Saudi Arabian airline Saudia refuses to let passenger board a flight because he was wearing shorts

The kingdom follows a very strict dress code enforced by authorities and being the national airline, Saudia told the man his clothing was inappropriate and he should change

                            Saudi Arabian airline Saudia refuses to let passenger board a flight because he was wearing shorts

There have been many instances lately where passengers on flights have been escorted off the aircraft because of unruly behavior, but, in the case of one entrepreneur, he was turned away by the staff at the boarding gate of a Saudi Arabian Airlines (Saudia) flight on October 8 because he had been wearing shorts and this was considered to be inappropriate attire for the airline.

Jordan Bishop, who is a contributor to Forbes and the founder of Yore Oyster, a corporate flights concierge, spoke about his experience in an article for Forbes and said he was pulled out of the boarding queue and was told by one Saudia staff member he would not be allowed on the flight unless he changed what he was wearing.

Until that moment, the Daily Mail reported, everything had gone as planned for Bishop. He had arrived at the Jakarta airport a full two hours before his 4 p.m. flight, Bishop explained in his article. He had also checked-in and was waiting in the Saudia lounge for his flight to begin boarding.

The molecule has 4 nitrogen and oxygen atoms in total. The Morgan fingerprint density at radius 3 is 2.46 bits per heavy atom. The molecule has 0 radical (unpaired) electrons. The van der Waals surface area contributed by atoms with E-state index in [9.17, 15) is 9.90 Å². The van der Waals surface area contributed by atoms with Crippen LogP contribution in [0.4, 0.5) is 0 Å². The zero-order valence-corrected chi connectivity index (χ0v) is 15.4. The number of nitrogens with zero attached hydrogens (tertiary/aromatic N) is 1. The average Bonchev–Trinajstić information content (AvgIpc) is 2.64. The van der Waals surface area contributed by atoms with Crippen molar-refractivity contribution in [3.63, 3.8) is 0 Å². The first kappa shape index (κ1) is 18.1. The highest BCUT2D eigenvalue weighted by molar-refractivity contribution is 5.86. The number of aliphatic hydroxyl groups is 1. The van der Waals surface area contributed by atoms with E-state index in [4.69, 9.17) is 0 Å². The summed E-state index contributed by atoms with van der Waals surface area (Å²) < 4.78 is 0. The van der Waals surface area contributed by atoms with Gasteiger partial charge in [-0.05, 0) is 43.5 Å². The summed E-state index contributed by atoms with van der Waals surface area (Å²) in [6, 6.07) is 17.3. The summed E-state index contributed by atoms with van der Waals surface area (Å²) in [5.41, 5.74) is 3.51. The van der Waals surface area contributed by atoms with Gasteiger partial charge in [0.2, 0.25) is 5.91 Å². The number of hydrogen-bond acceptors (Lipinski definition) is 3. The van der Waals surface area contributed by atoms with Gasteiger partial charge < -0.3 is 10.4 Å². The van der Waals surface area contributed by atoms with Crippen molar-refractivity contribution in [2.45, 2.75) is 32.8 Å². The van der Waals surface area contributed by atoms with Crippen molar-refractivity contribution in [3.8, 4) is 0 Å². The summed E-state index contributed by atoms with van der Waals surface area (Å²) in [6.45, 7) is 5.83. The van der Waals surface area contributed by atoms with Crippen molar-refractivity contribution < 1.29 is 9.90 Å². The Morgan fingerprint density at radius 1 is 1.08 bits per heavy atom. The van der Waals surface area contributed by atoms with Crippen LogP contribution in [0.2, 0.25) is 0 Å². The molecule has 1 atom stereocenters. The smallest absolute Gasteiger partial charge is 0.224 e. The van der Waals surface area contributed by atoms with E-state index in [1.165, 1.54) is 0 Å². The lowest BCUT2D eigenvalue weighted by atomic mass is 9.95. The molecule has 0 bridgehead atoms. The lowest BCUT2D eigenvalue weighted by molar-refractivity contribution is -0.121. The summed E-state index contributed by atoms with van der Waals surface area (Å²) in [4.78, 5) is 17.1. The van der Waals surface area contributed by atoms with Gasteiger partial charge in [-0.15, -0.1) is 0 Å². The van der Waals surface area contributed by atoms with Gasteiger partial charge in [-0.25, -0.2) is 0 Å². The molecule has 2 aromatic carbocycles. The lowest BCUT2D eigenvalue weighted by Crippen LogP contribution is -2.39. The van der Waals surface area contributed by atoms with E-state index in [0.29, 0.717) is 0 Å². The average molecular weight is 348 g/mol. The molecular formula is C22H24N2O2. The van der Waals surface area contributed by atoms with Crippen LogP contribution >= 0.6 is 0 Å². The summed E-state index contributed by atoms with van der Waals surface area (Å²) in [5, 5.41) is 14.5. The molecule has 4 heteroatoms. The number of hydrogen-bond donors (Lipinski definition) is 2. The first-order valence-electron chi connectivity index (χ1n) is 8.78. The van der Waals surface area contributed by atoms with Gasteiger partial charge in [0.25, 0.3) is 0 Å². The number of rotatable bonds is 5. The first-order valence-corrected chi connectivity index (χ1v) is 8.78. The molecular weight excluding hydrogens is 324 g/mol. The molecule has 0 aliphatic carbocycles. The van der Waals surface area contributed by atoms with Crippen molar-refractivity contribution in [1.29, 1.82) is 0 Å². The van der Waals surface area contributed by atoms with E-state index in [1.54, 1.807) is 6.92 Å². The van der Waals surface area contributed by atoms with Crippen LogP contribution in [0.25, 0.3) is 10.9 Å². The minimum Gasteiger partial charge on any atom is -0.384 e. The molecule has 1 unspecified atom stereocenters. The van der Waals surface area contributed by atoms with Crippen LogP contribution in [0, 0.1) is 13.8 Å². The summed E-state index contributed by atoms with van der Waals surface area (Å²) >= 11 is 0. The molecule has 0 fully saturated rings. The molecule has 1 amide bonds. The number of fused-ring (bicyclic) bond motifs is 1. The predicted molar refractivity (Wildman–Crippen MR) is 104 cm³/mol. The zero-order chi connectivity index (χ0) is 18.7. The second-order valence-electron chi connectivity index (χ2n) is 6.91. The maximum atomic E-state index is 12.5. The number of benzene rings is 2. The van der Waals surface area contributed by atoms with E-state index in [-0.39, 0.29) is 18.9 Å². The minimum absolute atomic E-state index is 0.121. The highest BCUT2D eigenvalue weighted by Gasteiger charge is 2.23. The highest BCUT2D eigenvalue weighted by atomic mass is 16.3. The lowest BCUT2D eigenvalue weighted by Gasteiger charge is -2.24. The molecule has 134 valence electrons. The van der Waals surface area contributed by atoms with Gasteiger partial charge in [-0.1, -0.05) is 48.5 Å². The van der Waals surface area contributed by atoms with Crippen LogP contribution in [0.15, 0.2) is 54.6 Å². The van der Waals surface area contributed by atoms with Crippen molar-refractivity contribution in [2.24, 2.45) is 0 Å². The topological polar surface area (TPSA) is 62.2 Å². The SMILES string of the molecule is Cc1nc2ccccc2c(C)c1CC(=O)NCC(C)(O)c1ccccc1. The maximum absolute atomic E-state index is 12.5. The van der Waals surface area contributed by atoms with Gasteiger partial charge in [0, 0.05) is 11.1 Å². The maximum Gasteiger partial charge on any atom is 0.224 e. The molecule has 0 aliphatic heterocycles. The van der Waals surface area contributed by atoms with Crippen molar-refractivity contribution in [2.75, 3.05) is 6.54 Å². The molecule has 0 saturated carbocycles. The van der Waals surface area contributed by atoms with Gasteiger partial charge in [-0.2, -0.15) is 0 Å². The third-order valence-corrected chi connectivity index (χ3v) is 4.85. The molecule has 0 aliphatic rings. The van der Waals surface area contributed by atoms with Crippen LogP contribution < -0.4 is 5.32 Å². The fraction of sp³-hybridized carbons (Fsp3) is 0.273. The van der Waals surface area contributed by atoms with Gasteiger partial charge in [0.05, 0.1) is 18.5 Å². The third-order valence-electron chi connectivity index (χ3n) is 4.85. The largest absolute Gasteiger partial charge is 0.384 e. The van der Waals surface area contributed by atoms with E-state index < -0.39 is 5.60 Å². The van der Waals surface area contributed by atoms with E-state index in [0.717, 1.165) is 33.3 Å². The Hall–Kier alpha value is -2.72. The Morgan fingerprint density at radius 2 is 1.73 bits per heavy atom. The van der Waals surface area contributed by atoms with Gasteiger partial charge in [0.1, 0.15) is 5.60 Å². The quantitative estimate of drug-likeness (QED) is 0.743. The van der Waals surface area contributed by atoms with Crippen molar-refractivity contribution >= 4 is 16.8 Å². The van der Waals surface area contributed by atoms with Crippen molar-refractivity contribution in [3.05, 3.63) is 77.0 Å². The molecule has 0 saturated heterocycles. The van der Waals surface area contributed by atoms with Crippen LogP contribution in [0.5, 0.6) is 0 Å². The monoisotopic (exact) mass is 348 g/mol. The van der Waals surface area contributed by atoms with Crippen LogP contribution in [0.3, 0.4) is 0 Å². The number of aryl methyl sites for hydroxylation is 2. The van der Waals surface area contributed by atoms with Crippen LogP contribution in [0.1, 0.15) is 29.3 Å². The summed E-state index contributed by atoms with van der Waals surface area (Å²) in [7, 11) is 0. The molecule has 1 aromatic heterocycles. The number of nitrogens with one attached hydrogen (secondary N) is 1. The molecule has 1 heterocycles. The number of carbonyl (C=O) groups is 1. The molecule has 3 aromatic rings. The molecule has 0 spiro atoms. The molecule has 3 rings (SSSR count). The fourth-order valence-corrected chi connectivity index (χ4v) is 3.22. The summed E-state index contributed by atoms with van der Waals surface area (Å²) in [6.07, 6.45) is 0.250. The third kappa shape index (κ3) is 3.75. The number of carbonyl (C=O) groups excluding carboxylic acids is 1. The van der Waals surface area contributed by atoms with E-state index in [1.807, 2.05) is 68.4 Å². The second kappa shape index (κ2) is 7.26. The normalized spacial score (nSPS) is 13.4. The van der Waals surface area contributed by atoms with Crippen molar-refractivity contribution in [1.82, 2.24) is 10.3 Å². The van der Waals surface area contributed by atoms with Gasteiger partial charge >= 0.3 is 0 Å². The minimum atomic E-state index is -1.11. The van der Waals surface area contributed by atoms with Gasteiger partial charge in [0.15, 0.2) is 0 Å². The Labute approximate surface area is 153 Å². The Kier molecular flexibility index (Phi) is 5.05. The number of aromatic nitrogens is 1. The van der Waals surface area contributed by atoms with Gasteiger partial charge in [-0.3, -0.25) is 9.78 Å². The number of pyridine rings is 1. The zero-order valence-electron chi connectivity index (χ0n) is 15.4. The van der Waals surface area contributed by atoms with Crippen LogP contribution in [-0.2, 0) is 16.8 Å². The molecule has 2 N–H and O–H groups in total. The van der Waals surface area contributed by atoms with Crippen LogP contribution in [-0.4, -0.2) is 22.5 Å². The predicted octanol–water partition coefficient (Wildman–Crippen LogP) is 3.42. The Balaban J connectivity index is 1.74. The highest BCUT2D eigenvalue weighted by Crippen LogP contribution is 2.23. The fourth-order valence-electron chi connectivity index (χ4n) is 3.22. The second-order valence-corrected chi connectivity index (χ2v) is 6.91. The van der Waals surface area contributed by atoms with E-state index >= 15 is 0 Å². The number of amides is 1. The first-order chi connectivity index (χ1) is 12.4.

When he reached the boarding gate, Bishop wrote he saw one of the airline staff giving him an "awkward look" and then call his superior. The manager arrived and told the entrepreneur he would not be able to board the flight to Istanbul, Turkey, through Riyadh. Bishop said he travels internationally regularly and his clothes have never been under question in such a manner before.

The airline website has an official Saudi dress code that reads: "Saudia is requesting from their guests to abide by a dress code whereby they are clothed in a manner that is in line with public taste or not offensive to other passengers." Saudia is the national airline of Saudi Arabia, a country that follows Wahhabism, a conservative interpretation of Sunni Islam. The kingdom has a very strict dress code that is law and the authorities in the country ensure all women wear an abaya, a long garment that covers their clothes, while in public.

Bishop explained, however, that he had been told that shorts were allowed once the flight had taken off and when it reaches Saudi Arabia but not during the process of boarding. According to the entrepreneur, the weather in Jakarta had been over 90 degrees Fahrenheit so he had nothing he could change into. He asked the airline if they had any spare clothes but they said they did not. After trying to argue his case for some time to no avail, Bishop decided to do something about it.

Time was running out till the last passenger had to board the flight and Bishop ran to a nearby airport kiosk that was selling sarongs. He bought one and tied it around his waist like a skirt. Even though the staff were skeptical about it, they let him board the flight. Bishop also mentioned, in his article, multiple crew members went up to him and apologized later and told him that it wasn't his fault. He claimed one of them said: "This happens more than you'd think."